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Undergraduate Study


Year 1 (Part IA)

Broadening your horizons, exploring new subjects, confirming your choices

In your first year, you study three experimental sciences (from eight, plus one mathematics option (from two).

You choose your Part IA subjects at the start of the first term in discussion with your Director of Studies, but you should indicate in your Supplementary Application Questionnaire (SAQ) whether your interests lie broadly in biological or physical sciences. The choice isn’t absolute, and many students change direction before they start or as they progress.

For each option, you usually have three hours of lectures, some practical work and one supervision per week. Assessment varies depending on the option taken but always includes written examinations. There may also be practical examinations or continuous assessment of practical work.

Further information about the options, and the various teaching and assessment methods can be found on the Natural Sciences website.

Biology of Cells

  • Highly desirable: A Level Chemistry
  • Useful preparation: A Level Biology
  • A Level Biology isn't essential but if you've taken it you'll already have met some of the material we cover in more depth in this option.

How do cells perform the vast range of functions required in living organisms? Biology of Cells introduces you to cell and molecular biology and builds on the recent huge advances in cell biology. It looks at how cells are constructed, organised and how they work; macromolecules, biochemistry, genetics, molecular biology, development and cell communication.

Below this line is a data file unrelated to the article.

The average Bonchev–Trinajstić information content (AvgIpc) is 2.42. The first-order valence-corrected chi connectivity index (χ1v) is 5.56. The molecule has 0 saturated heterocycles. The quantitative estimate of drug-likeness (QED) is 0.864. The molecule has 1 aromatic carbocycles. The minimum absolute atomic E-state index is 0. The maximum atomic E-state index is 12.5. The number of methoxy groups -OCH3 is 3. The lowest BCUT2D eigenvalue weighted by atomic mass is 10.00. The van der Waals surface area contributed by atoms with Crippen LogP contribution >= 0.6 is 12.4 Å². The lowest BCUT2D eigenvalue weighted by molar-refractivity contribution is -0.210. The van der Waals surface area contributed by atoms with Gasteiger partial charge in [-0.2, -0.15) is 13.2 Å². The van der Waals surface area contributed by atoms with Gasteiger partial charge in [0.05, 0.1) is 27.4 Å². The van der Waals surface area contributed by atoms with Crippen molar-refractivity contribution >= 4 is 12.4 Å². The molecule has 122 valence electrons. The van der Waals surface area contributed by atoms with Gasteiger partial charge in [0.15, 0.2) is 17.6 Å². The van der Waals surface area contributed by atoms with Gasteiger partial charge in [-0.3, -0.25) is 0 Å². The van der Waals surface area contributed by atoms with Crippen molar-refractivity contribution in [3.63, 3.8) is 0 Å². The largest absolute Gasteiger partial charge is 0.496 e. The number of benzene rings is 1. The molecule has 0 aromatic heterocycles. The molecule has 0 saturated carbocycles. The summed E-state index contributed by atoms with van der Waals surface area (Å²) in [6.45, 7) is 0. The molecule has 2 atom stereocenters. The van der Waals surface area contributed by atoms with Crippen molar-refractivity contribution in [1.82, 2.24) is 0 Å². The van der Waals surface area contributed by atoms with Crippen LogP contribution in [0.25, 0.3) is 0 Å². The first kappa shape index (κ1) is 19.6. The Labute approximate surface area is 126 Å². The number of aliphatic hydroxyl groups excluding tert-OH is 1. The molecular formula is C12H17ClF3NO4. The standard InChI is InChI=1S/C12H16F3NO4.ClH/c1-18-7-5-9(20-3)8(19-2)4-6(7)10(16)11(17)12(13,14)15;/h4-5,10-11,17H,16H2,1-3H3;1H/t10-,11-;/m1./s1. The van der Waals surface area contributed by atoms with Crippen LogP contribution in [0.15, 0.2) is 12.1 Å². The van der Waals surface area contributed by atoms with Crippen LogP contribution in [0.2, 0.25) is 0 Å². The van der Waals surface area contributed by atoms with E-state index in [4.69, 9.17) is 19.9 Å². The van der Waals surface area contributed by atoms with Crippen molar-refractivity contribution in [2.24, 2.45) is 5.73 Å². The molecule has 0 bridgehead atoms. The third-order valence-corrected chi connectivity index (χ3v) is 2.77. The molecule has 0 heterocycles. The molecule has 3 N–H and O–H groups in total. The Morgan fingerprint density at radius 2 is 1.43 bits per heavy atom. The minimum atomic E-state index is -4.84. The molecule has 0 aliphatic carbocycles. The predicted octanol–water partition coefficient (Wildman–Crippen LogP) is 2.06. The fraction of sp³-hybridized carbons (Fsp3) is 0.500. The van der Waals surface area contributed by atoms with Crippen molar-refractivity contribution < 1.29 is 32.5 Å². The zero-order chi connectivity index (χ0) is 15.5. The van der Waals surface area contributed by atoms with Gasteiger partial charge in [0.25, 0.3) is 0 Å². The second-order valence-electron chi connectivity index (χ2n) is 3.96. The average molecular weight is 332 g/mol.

This option is for biological and physical sciences students who wish to explore the topical and rapidly advancing fields of cell biology, genetics and bioinformatics. It is also taken by many physical sciences students who wish to explore cell biology and genetics.

Please note that it's not possible to combine the Part 1A Biology of Cells and Computer Science options.


  • Essential: A Level Chemistry (A Level Mathematics is essential to continue to Chemistry A in Part IB)
  • Highly desirable: AS/A Level Mathematics

Chemistry is concerned with how and why molecules form, and what determines their properties and the way in which they react.

This kind of understanding helps chemists in designing and synthesising new molecules which have specific properties, and also sheds light on many other areas of science.

In this option, you begin to learn about the key concepts and theories which help us to understand chemistry, and explore how these ideas can be used to rationalise a wide range of molecular phenomena.

The subject contains a lot of material that's relevant to other options in Natural Sciences, as well as providing a firm basis for more advanced study in chemistry.

Computer Science

  • Essential: A Level Mathematics
  • Useful preparation: AS/A Level Further Mathematics and/or Physics
  • No previous subject knowledge is necessary but some understanding of programming may be helpful.

Computer science is becoming as essential to science as mathematics. Whole disciplines from particle physics to genomics are now dependent on computers for data analysis.

In this option, you explore the theoretical and practical foundations of computer science. It challenges you to find solutions to interesting problems, and provides the programming skills needed to explore those solutions.

The option surveys the entire field before concentrating on programming skills (in ML and Java), algorithm design and analysis, and floating point and numerical computation.